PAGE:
March is National Women’s History Month. All month long we will be celebrating by looking at some of the remarkable women throughout history who have made a huge difference in fundraising and humanitarian work.
Our first featured woman is Eleanor Roosevelt. You may remember her as the wife of President Franklin D. Roosevelt, but she was far more than simply the wife of a U.S. politician.
Civil Rights Activism
While the most commonly known aspects of the Civil Rights movement occurred in the 1950s-1960s, Eleanor Roosevelt took a stand for the cause decades prior. One example happened in 1939, when opera singer Marian Anderson, who was African American, toured the United States. Howard University requested to hold one of Anderson’s concerts at Constitution Hall in racially segregated Washington, D.C. The Daughters of the American Revolution, who built the venue to house their annual conventions, had an unwritten rule not to allow performances by non-white entertainers and refused the request.
Eleanor Roosevelt had met Anderson three years earlier during a performance at the White House, and was not pleased to learn of the DAR’s refusal to let Anderson perform. Roosevelt, who had been given membership in the organization when her husband was elected as President of the United States, wrote a resignation letter to the president of the organization. In the letter, Roosevelt wrote that the DAR “had an opportunity to lead in an enlightened way and it seems to me that your organization has failed.”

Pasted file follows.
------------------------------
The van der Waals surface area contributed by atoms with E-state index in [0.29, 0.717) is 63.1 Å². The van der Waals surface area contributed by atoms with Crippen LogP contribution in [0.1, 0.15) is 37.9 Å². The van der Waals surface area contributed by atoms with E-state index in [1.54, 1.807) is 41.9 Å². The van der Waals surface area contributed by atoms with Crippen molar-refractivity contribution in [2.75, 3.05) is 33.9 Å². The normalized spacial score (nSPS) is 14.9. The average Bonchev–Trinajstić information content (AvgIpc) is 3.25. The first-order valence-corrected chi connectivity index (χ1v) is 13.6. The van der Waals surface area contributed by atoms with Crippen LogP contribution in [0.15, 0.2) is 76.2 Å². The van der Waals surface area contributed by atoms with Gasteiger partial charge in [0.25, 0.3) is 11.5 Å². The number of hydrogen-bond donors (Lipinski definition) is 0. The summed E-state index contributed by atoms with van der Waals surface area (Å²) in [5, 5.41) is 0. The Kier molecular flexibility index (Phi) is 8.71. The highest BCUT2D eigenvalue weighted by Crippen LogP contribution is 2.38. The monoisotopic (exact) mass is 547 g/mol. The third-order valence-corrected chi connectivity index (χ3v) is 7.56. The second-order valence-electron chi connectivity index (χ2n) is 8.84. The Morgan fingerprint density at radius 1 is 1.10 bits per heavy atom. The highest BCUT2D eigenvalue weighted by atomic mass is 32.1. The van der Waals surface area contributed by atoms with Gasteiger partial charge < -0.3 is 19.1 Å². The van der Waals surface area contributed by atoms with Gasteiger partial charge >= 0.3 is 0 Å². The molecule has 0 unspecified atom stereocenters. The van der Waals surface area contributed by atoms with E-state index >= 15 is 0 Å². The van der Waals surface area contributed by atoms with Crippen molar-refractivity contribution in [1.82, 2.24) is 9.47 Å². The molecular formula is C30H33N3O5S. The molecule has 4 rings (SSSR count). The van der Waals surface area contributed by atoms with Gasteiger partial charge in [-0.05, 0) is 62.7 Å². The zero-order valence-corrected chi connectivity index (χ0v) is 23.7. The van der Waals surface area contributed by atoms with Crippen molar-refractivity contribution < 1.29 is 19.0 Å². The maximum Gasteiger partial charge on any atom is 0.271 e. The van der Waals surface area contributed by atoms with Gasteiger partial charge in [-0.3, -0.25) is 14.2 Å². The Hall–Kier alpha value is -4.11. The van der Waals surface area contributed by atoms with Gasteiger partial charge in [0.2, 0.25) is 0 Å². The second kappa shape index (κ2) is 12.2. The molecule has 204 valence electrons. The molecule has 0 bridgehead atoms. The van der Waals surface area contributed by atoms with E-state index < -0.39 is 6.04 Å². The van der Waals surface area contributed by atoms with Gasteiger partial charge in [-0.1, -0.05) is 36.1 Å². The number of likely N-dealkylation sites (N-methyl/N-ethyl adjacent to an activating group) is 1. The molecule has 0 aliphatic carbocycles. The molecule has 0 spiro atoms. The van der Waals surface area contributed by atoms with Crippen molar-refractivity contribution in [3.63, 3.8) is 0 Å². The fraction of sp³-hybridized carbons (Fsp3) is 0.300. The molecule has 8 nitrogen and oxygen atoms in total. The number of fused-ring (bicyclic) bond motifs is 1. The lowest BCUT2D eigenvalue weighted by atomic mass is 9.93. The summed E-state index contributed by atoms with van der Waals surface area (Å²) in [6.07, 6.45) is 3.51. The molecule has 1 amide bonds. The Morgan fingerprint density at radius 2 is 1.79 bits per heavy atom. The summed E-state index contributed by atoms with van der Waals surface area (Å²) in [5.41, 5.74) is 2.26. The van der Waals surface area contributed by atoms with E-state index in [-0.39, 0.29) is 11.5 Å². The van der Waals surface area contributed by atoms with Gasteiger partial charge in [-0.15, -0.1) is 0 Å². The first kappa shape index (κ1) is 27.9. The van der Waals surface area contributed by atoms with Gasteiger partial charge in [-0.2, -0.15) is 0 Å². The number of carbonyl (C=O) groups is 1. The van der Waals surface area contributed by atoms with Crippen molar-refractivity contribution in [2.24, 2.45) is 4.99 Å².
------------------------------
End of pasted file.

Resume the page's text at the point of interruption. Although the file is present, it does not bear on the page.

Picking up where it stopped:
The following day, Roosevelt discussed the incident in her My Day column, though she did not mention the DAR or Anderson by name. In the column, she explained, “To remain as a member [of an organization who takes an action you disagree with] implies approval of that action, therefore I am resigning.”
Her resignation created a nationwide discussion of racism, and she immediately went to work behind-the-scenes to organize an outdoor concert at the Lincoln Memorial. The concert, which was held on Easter Sunday in 1939, was attended by 75,000 people. Roosevelt’s resignation and the massive concert event created a nationwide discussion of racism, bringing attention to an issue that had previously been largely ignored.
Work at the United Nations
Eleanor Roosevelt served as a U.S. delegate to the United Nations from 1946 to 1953. During her time at the UN, she took steps to fight for human rights, particularly women’s rights. She aided the women’s caucus in writing gender-neutral language, after deciding that the phrase “all men are created equal” would likely be taken literally and exclude women from having equal rights.
According to Roosevelt, one of her most significant achievements was her work in the creation and passage of the Universal Declaration of Human Rights. She received a standing ovation when the declaration was adopted by the UN on December 10, 1948.
Eleanor Roosevelt’s Impact on the World
Eleanor Roosevelt made a difference throughout every stage of her life, and she worked for the betterment of society until her last moment. At the request of President John F. Kennedy, Roosevelt led the first Presidential Commission on the Status of Women from 1961 until her death in 1962. She also served on the Advisory Council for the Peace Corps and the board of the National Association for the Advancement of Colored People (NAACP).
At her funeral, a friend had this to say about Roosevelt’s work and lasting impact: “She would rather light a candle than curse the darkness, and her glow has warmed the world.”
Franklin D. Roosevelt Presidential Library and Museum
National Women’s History Museum
The United Nations